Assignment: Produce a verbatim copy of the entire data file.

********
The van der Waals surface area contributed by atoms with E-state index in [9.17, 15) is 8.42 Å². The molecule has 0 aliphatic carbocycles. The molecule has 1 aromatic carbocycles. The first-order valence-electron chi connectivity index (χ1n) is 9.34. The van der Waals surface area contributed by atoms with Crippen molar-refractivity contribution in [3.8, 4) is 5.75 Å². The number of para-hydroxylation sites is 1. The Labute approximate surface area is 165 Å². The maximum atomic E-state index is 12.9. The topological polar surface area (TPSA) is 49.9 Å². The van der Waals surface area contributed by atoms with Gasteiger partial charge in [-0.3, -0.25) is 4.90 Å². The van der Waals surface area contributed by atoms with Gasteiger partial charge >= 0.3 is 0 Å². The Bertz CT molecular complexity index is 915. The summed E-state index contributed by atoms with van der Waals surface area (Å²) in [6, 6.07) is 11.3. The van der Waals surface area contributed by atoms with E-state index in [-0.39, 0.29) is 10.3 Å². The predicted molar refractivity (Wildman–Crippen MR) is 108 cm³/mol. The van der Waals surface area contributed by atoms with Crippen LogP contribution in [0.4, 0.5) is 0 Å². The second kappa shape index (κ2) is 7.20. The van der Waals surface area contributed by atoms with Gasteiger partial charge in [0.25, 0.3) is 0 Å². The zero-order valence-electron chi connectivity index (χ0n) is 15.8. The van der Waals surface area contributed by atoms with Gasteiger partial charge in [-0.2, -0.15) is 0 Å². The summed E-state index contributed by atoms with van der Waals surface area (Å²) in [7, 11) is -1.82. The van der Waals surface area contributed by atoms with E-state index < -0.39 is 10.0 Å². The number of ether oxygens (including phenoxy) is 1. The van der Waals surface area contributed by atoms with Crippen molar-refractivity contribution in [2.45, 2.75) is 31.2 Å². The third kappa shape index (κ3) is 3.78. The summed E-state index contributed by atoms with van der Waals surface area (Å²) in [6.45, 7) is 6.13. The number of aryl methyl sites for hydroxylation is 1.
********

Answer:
The van der Waals surface area contributed by atoms with E-state index in [9.17, 15) is 8.42 Å². The molecule has 0 aliphatic carbocycles. The molecule has 1 aromatic carbocycles. The first-order valence-electron chi connectivity index (χ1n) is 9.34. The van der Waals surface area contributed by atoms with Crippen molar-refractivity contribution in [3.8, 4) is 5.75 Å². The number of para-hydroxylation sites is 1. The Labute approximate surface area is 165 Å². The maximum atomic E-state index is 12.9. The topological polar surface area (TPSA) is 49.9 Å². The van der Waals surface area contributed by atoms with Gasteiger partial charge in [-0.3, -0.25) is 4.90 Å². The van der Waals surface area contributed by atoms with Gasteiger partial charge >= 0.3 is 0 Å². The Bertz CT molecular complexity index is 915. The summed E-state index contributed by atoms with van der Waals surface area (Å²) in [6, 6.07) is 11.3. The van der Waals surface area contributed by atoms with E-state index in [-0.39, 0.29) is 10.3 Å². The predicted molar refractivity (Wildman–Crippen MR) is 108 cm³/mol. The van der Waals surface area contributed by atoms with Crippen LogP contribution in [0.4, 0.5) is 0 Å². The second kappa shape index (κ2) is 7.20. The van der Waals surface area contributed by atoms with Gasteiger partial charge in [0.25, 0.3) is 0 Å². The zero-order valence-electron chi connectivity index (χ0n) is 15.8. The van der Waals surface area contributed by atoms with Gasteiger partial charge in [-0.2, -0.15) is 0 Å². The summed E-state index contributed by atoms with van der Waals surface area (Å²) in [7, 11) is -1.82. The van der Waals surface area contributed by atoms with E-state index < -0.39 is 10.0 Å². The number of ether oxygens (including phenoxy) is 1. The van der Waals surface area contributed by atoms with Crippen molar-refractivity contribution in [2.45, 2.75) is 31.2 Å². The third kappa shape index (κ3) is 3.78. The summed E-state index contributed by atoms with van der Waals surface area (Å²) in [6.45, 7) is 6.13. The number of aryl methyl sites for hydroxylation is 1.